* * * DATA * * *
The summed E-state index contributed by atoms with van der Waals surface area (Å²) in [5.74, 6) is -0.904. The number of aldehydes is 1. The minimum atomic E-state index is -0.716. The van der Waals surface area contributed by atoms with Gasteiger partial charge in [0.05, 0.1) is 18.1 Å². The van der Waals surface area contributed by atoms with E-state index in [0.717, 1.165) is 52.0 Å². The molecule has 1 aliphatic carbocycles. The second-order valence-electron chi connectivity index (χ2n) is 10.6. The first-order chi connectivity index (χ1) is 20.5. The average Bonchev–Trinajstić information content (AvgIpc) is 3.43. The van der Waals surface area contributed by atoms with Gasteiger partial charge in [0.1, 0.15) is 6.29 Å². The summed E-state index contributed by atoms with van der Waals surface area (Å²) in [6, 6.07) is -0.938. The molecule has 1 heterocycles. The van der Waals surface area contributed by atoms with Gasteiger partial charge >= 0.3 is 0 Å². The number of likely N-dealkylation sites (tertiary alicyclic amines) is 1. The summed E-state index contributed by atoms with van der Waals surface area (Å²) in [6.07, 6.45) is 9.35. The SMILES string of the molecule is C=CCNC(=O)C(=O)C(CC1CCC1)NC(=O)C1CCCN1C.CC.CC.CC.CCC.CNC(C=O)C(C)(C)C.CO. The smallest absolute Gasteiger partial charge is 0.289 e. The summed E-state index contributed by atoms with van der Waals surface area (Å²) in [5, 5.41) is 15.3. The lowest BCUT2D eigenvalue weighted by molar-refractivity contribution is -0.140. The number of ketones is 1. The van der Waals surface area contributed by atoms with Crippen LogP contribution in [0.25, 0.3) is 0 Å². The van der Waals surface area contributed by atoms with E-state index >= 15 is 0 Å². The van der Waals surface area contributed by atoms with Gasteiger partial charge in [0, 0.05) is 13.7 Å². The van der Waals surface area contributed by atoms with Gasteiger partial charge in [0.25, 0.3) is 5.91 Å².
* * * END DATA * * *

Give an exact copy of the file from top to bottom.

The summed E-state index contributed by atoms with van der Waals surface area (Å²) in [5.74, 6) is -0.904. The number of aldehydes is 1. The minimum atomic E-state index is -0.716. The van der Waals surface area contributed by atoms with Gasteiger partial charge in [0.05, 0.1) is 18.1 Å². The van der Waals surface area contributed by atoms with E-state index in [0.717, 1.165) is 52.0 Å². The molecule has 1 aliphatic carbocycles. The second-order valence-electron chi connectivity index (χ2n) is 10.6. The first-order chi connectivity index (χ1) is 20.5. The average Bonchev–Trinajstić information content (AvgIpc) is 3.43. The van der Waals surface area contributed by atoms with Gasteiger partial charge in [0.1, 0.15) is 6.29 Å². The summed E-state index contributed by atoms with van der Waals surface area (Å²) in [6, 6.07) is -0.938. The molecule has 1 heterocycles. The van der Waals surface area contributed by atoms with Gasteiger partial charge >= 0.3 is 0 Å². The number of likely N-dealkylation sites (tertiary alicyclic amines) is 1. The summed E-state index contributed by atoms with van der Waals surface area (Å²) in [6.07, 6.45) is 9.35. The SMILES string of the molecule is C=CCNC(=O)C(=O)C(CC1CCC1)NC(=O)C1CCCN1C.CC.CC.CC.CCC.CNC(C=O)C(C)(C)C.CO. The smallest absolute Gasteiger partial charge is 0.289 e. The summed E-state index contributed by atoms with van der Waals surface area (Å²) in [5, 5.41) is 15.3. The lowest BCUT2D eigenvalue weighted by molar-refractivity contribution is -0.140. The number of ketones is 1. The van der Waals surface area contributed by atoms with Crippen LogP contribution in [0.25, 0.3) is 0 Å². The van der Waals surface area contributed by atoms with E-state index >= 15 is 0 Å². The van der Waals surface area contributed by atoms with Gasteiger partial charge in [0, 0.05) is 13.7 Å². The van der Waals surface area contributed by atoms with Gasteiger partial charge in [0.25, 0.3) is 5.91 Å².